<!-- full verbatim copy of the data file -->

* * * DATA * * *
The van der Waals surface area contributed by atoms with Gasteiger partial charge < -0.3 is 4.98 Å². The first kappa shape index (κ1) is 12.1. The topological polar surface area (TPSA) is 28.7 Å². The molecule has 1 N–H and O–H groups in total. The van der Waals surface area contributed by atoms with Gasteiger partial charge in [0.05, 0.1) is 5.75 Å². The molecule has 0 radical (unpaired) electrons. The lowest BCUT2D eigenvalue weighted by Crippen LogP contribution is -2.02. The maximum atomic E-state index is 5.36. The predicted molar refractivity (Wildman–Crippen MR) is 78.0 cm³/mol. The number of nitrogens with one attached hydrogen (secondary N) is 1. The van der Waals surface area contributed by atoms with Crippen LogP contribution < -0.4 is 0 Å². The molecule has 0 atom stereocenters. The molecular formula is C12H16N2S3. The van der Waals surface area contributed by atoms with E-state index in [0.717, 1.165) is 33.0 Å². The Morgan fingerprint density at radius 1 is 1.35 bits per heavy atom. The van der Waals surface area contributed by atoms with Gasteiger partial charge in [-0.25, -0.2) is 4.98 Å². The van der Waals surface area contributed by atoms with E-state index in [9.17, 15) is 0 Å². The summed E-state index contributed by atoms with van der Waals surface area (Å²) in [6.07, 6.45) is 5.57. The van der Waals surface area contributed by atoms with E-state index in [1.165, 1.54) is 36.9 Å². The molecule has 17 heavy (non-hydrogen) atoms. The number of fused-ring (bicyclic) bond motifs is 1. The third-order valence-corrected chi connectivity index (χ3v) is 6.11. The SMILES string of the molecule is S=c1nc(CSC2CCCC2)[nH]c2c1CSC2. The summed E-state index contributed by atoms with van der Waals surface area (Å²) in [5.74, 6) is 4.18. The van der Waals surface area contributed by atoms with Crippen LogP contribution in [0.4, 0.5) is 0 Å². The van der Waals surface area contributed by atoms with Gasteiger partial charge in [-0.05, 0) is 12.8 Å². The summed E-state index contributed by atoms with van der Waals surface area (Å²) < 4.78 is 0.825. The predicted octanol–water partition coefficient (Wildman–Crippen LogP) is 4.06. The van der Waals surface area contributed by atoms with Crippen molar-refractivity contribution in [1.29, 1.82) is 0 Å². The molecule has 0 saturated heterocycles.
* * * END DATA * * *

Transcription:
The van der Waals surface area contributed by atoms with Gasteiger partial charge < -0.3 is 4.98 Å². The first kappa shape index (κ1) is 12.1. The topological polar surface area (TPSA) is 28.7 Å². The molecule has 1 N–H and O–H groups in total. The van der Waals surface area contributed by atoms with Gasteiger partial charge in [0.05, 0.1) is 5.75 Å². The molecule has 0 radical (unpaired) electrons. The lowest BCUT2D eigenvalue weighted by Crippen LogP contribution is -2.02. The maximum atomic E-state index is 5.36. The predicted molar refractivity (Wildman–Crippen MR) is 78.0 cm³/mol. The number of nitrogens with one attached hydrogen (secondary N) is 1. The van der Waals surface area contributed by atoms with Crippen LogP contribution < -0.4 is 0 Å². The molecule has 0 atom stereocenters. The molecular formula is C12H16N2S3. The van der Waals surface area contributed by atoms with E-state index in [0.717, 1.165) is 33.0 Å². The Morgan fingerprint density at radius 1 is 1.35 bits per heavy atom. The van der Waals surface area contributed by atoms with Gasteiger partial charge in [-0.25, -0.2) is 4.98 Å². The van der Waals surface area contributed by atoms with E-state index in [9.17, 15) is 0 Å². The summed E-state index contributed by atoms with van der Waals surface area (Å²) in [6.07, 6.45) is 5.57. The van der Waals surface area contributed by atoms with E-state index in [1.165, 1.54) is 36.9 Å². The molecule has 17 heavy (non-hydrogen) atoms. The number of fused-ring (bicyclic) bond motifs is 1. The third-order valence-corrected chi connectivity index (χ3v) is 6.11. The SMILES string of the molecule is S=c1nc(CSC2CCCC2)[nH]c2c1CSC2. The summed E-state index contributed by atoms with van der Waals surface area (Å²) in [5.74, 6) is 4.18. The van der Waals surface area contributed by atoms with Crippen LogP contribution in [0.4, 0.5) is 0 Å². The van der Waals surface area contributed by atoms with Gasteiger partial charge in [-0.05, 0) is 12.8 Å². The summed E-state index contributed by atoms with van der Waals surface area (Å²) < 4.78 is 0.825. The predicted octanol–water partition coefficient (Wildman–Crippen LogP) is 4.06. The van der Waals surface area contributed by atoms with Crippen molar-refractivity contribution in [1.29, 1.82) is 0 Å². The molecule has 0 saturated heterocycles.